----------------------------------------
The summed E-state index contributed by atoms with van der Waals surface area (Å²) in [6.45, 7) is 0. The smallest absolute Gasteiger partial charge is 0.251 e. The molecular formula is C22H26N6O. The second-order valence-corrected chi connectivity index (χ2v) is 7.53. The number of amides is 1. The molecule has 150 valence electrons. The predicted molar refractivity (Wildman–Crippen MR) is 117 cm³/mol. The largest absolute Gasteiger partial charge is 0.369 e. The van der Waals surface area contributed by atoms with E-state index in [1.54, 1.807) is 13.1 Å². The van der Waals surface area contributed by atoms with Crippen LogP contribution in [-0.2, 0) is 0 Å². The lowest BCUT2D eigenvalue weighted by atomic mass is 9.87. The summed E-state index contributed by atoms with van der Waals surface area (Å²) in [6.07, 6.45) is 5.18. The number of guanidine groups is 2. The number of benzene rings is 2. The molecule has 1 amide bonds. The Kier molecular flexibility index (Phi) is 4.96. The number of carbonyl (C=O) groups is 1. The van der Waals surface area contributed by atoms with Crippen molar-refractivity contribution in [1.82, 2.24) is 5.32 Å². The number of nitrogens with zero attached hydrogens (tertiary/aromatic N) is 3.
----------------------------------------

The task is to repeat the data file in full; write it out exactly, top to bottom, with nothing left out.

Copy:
The summed E-state index contributed by atoms with van der Waals surface area (Å²) in [6.45, 7) is 0. The smallest absolute Gasteiger partial charge is 0.251 e. The molecular formula is C22H26N6O. The second-order valence-corrected chi connectivity index (χ2v) is 7.53. The number of amides is 1. The molecule has 150 valence electrons. The predicted molar refractivity (Wildman–Crippen MR) is 117 cm³/mol. The largest absolute Gasteiger partial charge is 0.369 e. The van der Waals surface area contributed by atoms with E-state index in [1.54, 1.807) is 13.1 Å². The van der Waals surface area contributed by atoms with Crippen LogP contribution in [-0.2, 0) is 0 Å². The lowest BCUT2D eigenvalue weighted by atomic mass is 9.87. The summed E-state index contributed by atoms with van der Waals surface area (Å²) in [6.07, 6.45) is 5.18. The number of guanidine groups is 2. The number of benzene rings is 2. The molecule has 1 amide bonds. The Kier molecular flexibility index (Phi) is 4.96. The number of carbonyl (C=O) groups is 1. The van der Waals surface area contributed by atoms with Crippen molar-refractivity contribution in [1.82, 2.24) is 5.32 Å². The number of nitrogens with zero attached hydrogens (tertiary/aromatic N) is 3.